This was the first in the Ice Age franchise to open on a Wednesday, earning a whopping $67.5 million in the five days since and $42.5 million for the weekend. Despite the fact that Ice Age: Dawn of the Dinosaurs is the lowest debut for the Ice Age brand, it was still enough to grab a potential first place in an incredibly competitive marketplace beset with transforming robots, machine-gun wielding sociopaths, Sandra Bullock, seriously hung-over guys and an old man and a kid in a flying house.
Tied for first with $42.5 million is Transformers: Revenge of the Fallen, which in the wake of a massive $109 million first weekend and a 61 percent drop, still managed to give all the other films a run for their money and potentially grab first place for the second consecutive week. After just 12 days of release, the film is already the highest-grossing film of 2009 with $293.5 million in domestic box-office dollars.
In third is Universal’s period crime drama, Public Enemies starring Johnny Depp, Christian Bale and Marion Cotillard, directed by Michael Mann. The film earned $26.1 million for the weekend and $41 million in loot since its Wednesday debut. The adult-themed drama performed well for a film with appeal to older, more sophisticated audiences and wound up in the box-office sweet spot where it needed to be.
In fourth is the Sandra Bullock/Ryan Reynolds rom-com The Proposal, which added another $12.8 million to the dowry, closing in on $100 million in domestic bliss revenue. With a modest budget and audiences continuing to feel the love, the film dropped a modest 31 percent in its third weekend of release.
In its attempt to never, ever leave the top five, Warner Bros.' The Hangover remains the audience favorite with $10.4 million against a tiny fifth weekend drop of 39 percent and a domestic total that has now crossed the $200 million mark.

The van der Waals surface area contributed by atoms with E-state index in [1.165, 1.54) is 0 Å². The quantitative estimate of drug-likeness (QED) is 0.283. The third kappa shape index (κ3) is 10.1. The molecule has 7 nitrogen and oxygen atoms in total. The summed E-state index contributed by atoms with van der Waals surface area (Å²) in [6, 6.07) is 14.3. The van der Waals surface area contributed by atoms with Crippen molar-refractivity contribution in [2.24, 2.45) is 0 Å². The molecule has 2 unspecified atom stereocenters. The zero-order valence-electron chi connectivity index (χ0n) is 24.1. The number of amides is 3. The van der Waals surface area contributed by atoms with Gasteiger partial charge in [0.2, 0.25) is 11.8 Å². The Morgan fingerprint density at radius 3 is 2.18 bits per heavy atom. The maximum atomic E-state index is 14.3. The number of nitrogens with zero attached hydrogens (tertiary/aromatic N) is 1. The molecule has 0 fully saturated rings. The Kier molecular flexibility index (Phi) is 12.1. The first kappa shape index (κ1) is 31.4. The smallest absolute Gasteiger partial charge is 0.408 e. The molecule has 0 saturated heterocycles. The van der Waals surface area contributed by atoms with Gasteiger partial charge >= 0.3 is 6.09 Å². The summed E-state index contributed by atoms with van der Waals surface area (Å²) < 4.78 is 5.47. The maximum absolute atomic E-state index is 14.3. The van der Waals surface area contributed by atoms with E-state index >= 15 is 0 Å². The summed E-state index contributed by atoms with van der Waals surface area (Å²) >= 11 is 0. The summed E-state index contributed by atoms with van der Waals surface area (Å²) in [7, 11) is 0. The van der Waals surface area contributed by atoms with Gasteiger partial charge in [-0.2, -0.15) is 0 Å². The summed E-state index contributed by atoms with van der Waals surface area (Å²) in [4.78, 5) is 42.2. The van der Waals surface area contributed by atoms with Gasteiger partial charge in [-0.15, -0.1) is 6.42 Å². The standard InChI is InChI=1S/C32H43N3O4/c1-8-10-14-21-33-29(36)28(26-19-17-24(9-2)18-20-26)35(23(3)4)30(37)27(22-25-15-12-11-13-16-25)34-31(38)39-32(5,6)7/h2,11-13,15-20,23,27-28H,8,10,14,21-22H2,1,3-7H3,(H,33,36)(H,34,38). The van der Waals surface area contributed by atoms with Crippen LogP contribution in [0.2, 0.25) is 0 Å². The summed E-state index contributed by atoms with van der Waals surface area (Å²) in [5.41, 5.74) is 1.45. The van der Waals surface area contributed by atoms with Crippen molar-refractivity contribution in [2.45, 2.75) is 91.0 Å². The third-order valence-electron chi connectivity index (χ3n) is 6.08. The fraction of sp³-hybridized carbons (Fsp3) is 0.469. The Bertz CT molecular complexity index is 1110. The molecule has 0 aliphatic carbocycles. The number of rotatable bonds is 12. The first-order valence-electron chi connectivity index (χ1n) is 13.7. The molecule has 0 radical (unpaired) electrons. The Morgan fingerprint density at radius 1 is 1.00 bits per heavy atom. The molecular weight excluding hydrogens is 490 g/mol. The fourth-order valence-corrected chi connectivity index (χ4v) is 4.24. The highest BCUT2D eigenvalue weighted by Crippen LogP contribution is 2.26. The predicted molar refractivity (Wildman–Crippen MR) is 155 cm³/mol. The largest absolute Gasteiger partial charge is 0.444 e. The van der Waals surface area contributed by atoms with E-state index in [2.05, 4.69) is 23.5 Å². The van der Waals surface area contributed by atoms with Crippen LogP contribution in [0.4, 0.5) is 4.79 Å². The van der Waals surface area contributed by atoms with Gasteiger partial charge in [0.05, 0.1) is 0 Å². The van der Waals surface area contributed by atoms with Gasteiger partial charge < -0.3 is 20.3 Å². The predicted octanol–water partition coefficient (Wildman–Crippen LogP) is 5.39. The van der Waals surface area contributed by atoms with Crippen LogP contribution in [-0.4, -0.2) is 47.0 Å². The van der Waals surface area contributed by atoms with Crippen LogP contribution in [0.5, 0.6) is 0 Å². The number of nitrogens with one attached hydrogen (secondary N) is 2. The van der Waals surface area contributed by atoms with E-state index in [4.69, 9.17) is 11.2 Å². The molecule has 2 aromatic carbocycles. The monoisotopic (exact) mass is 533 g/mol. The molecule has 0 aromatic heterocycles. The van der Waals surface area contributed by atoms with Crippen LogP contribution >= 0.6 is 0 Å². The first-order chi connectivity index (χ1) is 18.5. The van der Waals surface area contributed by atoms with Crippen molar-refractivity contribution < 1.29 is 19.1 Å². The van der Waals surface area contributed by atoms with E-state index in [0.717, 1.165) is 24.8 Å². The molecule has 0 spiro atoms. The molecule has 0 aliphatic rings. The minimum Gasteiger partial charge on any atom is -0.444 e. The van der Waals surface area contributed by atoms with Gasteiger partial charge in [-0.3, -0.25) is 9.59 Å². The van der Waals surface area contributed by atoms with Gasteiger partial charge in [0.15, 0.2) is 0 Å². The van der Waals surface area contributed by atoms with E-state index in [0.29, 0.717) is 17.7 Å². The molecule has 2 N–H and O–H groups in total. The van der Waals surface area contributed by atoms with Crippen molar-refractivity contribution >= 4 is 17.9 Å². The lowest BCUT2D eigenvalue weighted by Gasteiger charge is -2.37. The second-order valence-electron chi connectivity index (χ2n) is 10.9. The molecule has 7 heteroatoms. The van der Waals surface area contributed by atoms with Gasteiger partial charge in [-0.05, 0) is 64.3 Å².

In limited release action, Sony Pictures Classics’ Woody Allen comedy Whatever Works added another 320 theaters and jumped into the top 15, a rare feat for an Allen comedy. The film starring Larry David and Evan Rachel Wood, has earned just over $2 million in three weeks and looks to have a strong run as word-of-mouth continues to propel the film. Summit’s The Hurt Locker also continues to impress with $126,000 in its second weekend, a mere 13 percent drop and an impressive $14,000 per-theater.
A squeaker of a weekend in many respects as the top two films battle it out for the number one spot, and we barely beat last year’s box-office overall totals for the patriotic holiday. Keep in mind that tomorrow could bring changes when the final numbers are tallied ...
1. (TIE!) NEW! Ice Age: Dawn of the Dinosaurs (Fox) - $42.5M; 4099 theaters; $10,368 PTA; $67.5 cume (five-day total)
1. (TIE!) Transformers: Revenge of the Fallen (Paramount/Dreamworks) - $42.5M; 4234 theaters; $10,038 PTA; -61%; $293.4M cume
3. NEW! Public Enemies (Universal) - $26.1M; 3333 theaters; $7,850 PTA; $41M cume (five-day total)
4. The Proposal (Disney) - $12.7M; 3099 theaters; $4,124 PTA; -31%; $94.2M cume
5. The Hangover (Warner Bros.) - $10.4M; 3070 theaters; $3,393 PTA; -39%; $204.1M cume
6. Up (Disney) - $6.5M; 2656 theaters; $2,477 PTA; -50%; $264.8M cume
7. My Sister's Keeper (Warner Bros.) - $5.2M; 2606 theaters; $2,017 PTA; -58%; $25.9M cume
8. The Taking of Pelham 123 (Sony/Columbia) - $2.5M; 1908 theaters; $1,310 PTA; -54%; $58.4M cume
9. Year One (Sony/Columbia) - $2.1M; 2240 theaters; $938 PTA; -65%; $38M cume
10. Night at the Museum: Battle of the Smithsonian (Fox) - $2.1M; 1419 theaters; $1,480 PTA; -42%; $167.7M cume
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LAST WEEK'S B.O.: Transformers 2 Morphed Five Days Into $200 Million